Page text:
Energy stocks had a rough day on Monday. Not only did oil and gas prices decline, but several other issues also weighed on the shares of producers, with several falling more than 10% by 2:30 p.m. EST.
Crude prices pulled back on Monday, with the U.S. oil benchmark, WTI, slipping about 2% and closing below $57 a barrel. The main issue seems to be some waning optimism about whether the U.S. and China will ever sign the first phase of their trade deal. Lower crude prices will affect the cash flows of oil-focused producers like Callon Petroleum and Carrizo Oil & Gas, which is one reason their shares plunged today.
Adding to the weight on those two oil stocks was news that key Callon Petroleum shareholder Paulson & Co. will no longer oppose that company's proposed merger with Carrizo Oil & Gas. That follows Callon's decision last week to lower its bid for Carrizo down to a 6.7% premium to its price before announcing the deal. It initially offered a 25% premium, which Paulson and others thought was too high. That increases the likelihood of the hotly contested deal winning approval, which still might not pay off for investors in the long run, given the continued volatility in the oil market.
Meanwhile, the price of natural gas fell more than 4% on the day due to concerns that winter temperatures will begin rising next week. Since natural gas is a key heating fuel, higher temperatures will lessen demand. That issue weighed heavily on shares of gas-focused producers Antero Resources, Gulfport Energy, and Range Resources since lower prices will negatively affect their profitability.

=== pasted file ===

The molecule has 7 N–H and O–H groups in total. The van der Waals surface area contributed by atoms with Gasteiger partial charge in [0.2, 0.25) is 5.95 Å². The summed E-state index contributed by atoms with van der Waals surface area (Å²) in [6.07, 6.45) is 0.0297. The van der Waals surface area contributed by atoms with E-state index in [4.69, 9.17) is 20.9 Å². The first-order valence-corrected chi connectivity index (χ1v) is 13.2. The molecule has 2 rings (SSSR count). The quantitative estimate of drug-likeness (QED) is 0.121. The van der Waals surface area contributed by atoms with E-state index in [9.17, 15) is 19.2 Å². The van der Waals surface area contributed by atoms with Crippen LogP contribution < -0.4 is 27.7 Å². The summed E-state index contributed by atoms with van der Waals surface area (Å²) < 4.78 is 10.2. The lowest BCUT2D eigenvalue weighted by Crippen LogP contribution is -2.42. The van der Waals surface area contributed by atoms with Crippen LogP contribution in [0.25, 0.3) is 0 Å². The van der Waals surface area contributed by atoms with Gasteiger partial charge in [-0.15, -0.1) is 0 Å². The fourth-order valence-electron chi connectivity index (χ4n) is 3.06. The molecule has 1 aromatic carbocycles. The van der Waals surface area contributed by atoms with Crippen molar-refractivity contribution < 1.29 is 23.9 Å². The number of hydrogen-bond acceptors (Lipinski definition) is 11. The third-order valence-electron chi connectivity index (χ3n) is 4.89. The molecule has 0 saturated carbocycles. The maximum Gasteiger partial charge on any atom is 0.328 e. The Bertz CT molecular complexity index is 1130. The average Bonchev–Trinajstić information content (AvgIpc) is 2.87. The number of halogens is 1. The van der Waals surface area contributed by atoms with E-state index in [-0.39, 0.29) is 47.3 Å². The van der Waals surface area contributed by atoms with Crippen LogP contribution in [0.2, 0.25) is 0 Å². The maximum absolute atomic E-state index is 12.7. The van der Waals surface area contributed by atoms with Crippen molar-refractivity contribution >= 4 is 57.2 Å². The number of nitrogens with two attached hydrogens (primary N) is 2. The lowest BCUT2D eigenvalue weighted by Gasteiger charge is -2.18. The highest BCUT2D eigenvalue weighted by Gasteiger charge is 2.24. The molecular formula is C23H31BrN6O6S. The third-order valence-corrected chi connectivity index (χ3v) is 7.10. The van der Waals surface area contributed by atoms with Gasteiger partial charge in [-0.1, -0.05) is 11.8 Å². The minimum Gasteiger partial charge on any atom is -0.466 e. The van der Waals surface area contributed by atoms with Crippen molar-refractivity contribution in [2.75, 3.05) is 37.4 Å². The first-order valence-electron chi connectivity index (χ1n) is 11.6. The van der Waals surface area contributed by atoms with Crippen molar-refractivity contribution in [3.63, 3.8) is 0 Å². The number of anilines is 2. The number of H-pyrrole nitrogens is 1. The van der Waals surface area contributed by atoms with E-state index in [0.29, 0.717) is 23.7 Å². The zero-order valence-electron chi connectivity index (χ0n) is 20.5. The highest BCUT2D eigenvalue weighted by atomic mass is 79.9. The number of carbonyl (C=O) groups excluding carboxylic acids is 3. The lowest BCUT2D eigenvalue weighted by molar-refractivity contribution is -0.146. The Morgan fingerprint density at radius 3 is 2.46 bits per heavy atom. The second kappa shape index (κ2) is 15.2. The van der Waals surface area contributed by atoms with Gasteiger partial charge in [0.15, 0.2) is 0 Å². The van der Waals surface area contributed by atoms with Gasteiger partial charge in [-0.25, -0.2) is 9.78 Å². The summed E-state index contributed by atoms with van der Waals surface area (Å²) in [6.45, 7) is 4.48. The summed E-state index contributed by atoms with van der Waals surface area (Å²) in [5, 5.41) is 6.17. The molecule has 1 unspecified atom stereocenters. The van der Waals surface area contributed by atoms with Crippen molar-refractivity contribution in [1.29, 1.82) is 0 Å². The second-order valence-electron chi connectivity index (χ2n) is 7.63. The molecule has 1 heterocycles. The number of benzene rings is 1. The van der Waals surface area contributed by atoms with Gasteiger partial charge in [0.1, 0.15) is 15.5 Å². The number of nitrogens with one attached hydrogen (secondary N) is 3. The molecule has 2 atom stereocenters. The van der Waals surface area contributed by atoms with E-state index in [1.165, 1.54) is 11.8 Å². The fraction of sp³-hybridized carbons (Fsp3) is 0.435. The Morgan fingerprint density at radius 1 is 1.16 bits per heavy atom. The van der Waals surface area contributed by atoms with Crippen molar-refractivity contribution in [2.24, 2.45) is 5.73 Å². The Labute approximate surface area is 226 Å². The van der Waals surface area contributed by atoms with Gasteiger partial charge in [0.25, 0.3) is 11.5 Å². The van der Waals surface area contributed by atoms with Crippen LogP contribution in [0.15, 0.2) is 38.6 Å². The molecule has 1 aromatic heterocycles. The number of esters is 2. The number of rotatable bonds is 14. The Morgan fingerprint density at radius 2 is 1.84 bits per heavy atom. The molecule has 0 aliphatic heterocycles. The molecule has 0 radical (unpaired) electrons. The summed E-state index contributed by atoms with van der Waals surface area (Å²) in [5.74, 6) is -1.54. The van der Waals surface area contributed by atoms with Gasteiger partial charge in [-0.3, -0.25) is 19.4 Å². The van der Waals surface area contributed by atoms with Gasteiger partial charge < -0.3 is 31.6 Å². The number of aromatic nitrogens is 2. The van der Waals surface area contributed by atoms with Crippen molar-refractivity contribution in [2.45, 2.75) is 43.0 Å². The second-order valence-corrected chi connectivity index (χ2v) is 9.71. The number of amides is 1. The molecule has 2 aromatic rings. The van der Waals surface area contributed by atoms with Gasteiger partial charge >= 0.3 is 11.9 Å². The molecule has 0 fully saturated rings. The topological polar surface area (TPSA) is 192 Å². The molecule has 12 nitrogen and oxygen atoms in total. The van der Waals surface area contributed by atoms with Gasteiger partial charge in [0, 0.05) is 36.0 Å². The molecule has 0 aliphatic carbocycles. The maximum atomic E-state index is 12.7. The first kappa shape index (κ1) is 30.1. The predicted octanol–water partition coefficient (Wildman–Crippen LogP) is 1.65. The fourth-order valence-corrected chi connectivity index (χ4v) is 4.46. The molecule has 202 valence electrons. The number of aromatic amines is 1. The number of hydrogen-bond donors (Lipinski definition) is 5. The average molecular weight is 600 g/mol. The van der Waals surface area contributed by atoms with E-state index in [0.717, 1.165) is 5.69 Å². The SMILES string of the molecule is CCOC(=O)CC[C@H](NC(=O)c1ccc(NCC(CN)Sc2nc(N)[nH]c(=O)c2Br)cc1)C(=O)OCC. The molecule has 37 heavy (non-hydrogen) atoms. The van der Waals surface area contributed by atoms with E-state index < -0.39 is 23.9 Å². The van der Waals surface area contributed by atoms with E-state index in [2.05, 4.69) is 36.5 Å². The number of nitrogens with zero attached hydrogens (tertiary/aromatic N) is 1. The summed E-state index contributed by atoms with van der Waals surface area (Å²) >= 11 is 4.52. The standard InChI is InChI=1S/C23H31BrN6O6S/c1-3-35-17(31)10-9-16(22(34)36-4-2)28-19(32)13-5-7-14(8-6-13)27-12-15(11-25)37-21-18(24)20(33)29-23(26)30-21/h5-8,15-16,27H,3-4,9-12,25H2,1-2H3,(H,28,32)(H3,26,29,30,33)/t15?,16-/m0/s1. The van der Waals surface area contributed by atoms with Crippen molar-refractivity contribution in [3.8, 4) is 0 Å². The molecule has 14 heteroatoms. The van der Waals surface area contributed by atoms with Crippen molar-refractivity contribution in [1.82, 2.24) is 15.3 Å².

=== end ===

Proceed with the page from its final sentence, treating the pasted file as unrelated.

Gulfport Energy is under additional pressure today after announcing several steps to improve its profitability amid weaker commodity prices. First, the company suspended its share repurchase program so it can focus on reducing debt. Gulfport noted that it recently bought back $40.9 million in face value of its bonds for $29.2 million, and it planned to continue repurchasing its debt at a discount. In addition to that, it announced a 13% workforce reduction to trim costs. These moves should help improve the company's financial position, which is worrisome given the weakness in oil and gas prices. That was evident in a recent analyst's downgrade, which came as a result of Gulfport's elevated debt level.
Smaller oil and gas producers such as Antero, Range, Gulfport, Callon, and Carrizo tend to make big moves when commodity prices slump, which was the case today. A bit of disappointing news can make matters even worse. That volatility is why investors would probably be better off avoiding smaller oil and gas producers and instead consider buying stocks in companies with less direct exposure to commodity prices.